Originally posted as part of Road to the Gold, an Oscar blog on LALoyolan.com. For original, please refer to: The lamest Best Supporting Actor category ever – Los Angeles Loyolan: Road To The Gold.
Somehow, this year’s Best Supporting Actor race has managed to be the dullest one in history. This is a category that has featured four straight years of winners who dominated every single precursor with little to no resistance: Javier Bardem for “No Country for Old Men,” Heath Ledger for “The Dark Knight,” Christoph Waltz for “Inglourious Basterds” and Christian Bale for “The Fighter.” And yet this year beats all the rest.
It was supposed to be different – this was a year that saw multiple stellar performances recognized early by multiple critics. Oscar front-runner Christopher Plummer received acclaim for his performance as a gay, cancer-stricken father in “Beginners,” while industry veteran Albert Brooks was lauded for his work as a gangster in “Drive.” Additionally, different voting bodies recognized Patton Oswalt for “Young Adult” and Armie Hammer in “J. Edgar.” It looked like a year when both veterans and younger performers alike would be rewarded.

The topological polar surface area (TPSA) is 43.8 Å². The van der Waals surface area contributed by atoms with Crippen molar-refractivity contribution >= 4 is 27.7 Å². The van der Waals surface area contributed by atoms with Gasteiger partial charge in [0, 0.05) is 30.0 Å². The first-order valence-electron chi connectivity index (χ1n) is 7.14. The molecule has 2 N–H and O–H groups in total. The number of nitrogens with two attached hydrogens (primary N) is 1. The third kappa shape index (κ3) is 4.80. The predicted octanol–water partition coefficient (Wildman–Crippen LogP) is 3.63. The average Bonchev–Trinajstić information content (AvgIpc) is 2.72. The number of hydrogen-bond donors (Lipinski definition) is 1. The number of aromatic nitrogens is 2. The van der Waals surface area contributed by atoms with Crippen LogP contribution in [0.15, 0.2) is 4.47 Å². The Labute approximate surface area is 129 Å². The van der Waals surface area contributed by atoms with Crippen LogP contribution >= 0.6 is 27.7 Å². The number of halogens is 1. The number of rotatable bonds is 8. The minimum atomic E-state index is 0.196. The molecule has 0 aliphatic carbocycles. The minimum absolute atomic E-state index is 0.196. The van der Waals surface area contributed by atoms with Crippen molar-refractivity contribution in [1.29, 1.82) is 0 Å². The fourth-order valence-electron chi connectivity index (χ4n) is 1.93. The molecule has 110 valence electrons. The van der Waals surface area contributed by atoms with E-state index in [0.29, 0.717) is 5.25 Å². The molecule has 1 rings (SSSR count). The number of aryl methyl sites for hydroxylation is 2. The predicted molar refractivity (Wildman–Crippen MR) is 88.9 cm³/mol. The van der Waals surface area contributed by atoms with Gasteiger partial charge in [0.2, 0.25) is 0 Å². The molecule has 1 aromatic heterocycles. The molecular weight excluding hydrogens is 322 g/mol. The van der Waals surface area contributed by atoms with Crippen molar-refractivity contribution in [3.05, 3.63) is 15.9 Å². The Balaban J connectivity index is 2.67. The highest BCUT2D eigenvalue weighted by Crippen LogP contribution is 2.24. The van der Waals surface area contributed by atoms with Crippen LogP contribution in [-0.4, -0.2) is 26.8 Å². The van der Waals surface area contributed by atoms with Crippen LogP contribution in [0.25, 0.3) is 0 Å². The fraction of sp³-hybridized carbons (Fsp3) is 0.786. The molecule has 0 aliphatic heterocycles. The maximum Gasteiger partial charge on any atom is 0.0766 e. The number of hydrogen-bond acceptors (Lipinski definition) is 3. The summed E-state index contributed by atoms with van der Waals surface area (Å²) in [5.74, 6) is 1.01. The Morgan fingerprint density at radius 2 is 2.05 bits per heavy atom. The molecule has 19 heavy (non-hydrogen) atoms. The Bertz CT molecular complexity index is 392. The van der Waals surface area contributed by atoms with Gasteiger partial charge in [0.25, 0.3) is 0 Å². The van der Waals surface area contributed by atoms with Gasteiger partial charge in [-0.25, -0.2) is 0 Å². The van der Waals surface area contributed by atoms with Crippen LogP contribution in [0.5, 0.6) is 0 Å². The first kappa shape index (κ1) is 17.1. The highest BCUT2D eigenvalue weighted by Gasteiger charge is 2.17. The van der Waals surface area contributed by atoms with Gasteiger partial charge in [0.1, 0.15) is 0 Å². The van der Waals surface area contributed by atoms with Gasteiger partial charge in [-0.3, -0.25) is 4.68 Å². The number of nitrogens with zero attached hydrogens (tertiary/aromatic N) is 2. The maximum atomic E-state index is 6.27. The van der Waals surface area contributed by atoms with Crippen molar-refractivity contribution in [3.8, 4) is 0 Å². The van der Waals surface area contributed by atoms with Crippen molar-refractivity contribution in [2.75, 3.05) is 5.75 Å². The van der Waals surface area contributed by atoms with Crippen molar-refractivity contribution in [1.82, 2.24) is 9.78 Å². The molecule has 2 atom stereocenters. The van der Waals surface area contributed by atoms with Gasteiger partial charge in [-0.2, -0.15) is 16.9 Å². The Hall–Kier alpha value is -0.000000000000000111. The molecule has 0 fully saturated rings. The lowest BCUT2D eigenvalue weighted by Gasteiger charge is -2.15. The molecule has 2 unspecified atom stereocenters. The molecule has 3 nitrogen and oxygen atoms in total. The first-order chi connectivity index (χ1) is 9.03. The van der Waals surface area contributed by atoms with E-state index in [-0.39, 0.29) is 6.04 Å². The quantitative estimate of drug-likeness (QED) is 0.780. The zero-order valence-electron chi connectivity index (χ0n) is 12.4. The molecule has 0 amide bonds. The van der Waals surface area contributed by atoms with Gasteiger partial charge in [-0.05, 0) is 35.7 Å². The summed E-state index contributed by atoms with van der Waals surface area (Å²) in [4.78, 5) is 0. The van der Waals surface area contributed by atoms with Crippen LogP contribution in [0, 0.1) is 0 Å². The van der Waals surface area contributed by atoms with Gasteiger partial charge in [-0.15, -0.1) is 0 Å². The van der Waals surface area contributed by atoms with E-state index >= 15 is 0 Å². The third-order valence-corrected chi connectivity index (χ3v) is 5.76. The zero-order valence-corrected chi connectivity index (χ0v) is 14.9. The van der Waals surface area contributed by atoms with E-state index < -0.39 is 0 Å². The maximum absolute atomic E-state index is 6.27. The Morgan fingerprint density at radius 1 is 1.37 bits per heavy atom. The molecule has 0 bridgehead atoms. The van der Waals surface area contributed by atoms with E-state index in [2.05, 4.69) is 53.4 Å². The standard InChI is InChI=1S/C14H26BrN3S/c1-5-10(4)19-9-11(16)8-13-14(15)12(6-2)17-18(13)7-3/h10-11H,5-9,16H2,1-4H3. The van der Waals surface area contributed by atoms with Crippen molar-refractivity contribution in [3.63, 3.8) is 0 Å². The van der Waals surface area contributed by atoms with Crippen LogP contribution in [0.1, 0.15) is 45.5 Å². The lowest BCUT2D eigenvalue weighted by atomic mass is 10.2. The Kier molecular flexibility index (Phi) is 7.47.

When the nominations were announced, only Jonah Hill for “Moneyball” remained among the youngsters. Joining him were Plummer, “My Week with Marilyn” star Kenneth Branagh, Max Von Sydow from “Extremely Loud and Incredibly Close” and Nick Nolte from “Warrior.” Plummer, Von Sydow and Nolte are all over 70 years old. Branagh is 50. The average age of all nominees is 62.
Certainly the nominees don’t have to be young to be interesting, but it does make the category less diverse. All of the nominees are white as well. Of course, diversity isn’t required – but then again, it’s always appreciated, especially when the performances aren’t great. And the performances this year simply aren’t great.
To wit: While Brooks was playing against type and wonderfully menacing in “Drive,” Nolte is merely rekindling an old spark of talent in “Warrior.” It’s the difference between an ambitious performance and a reliable one, and that’s the constant struggle with Best Supporting Actor in particular. It tends to reward the comfortable over the tenacious.
Best Supporting Actor isn’t likely to change in structure for some time – it is, like all others, a category that rewards what’s available. Hopefully, more films will soon give supporting actors a chance to do the same powerful work as the front-runners each year. That way, the race can become more than just a footnote at the big show.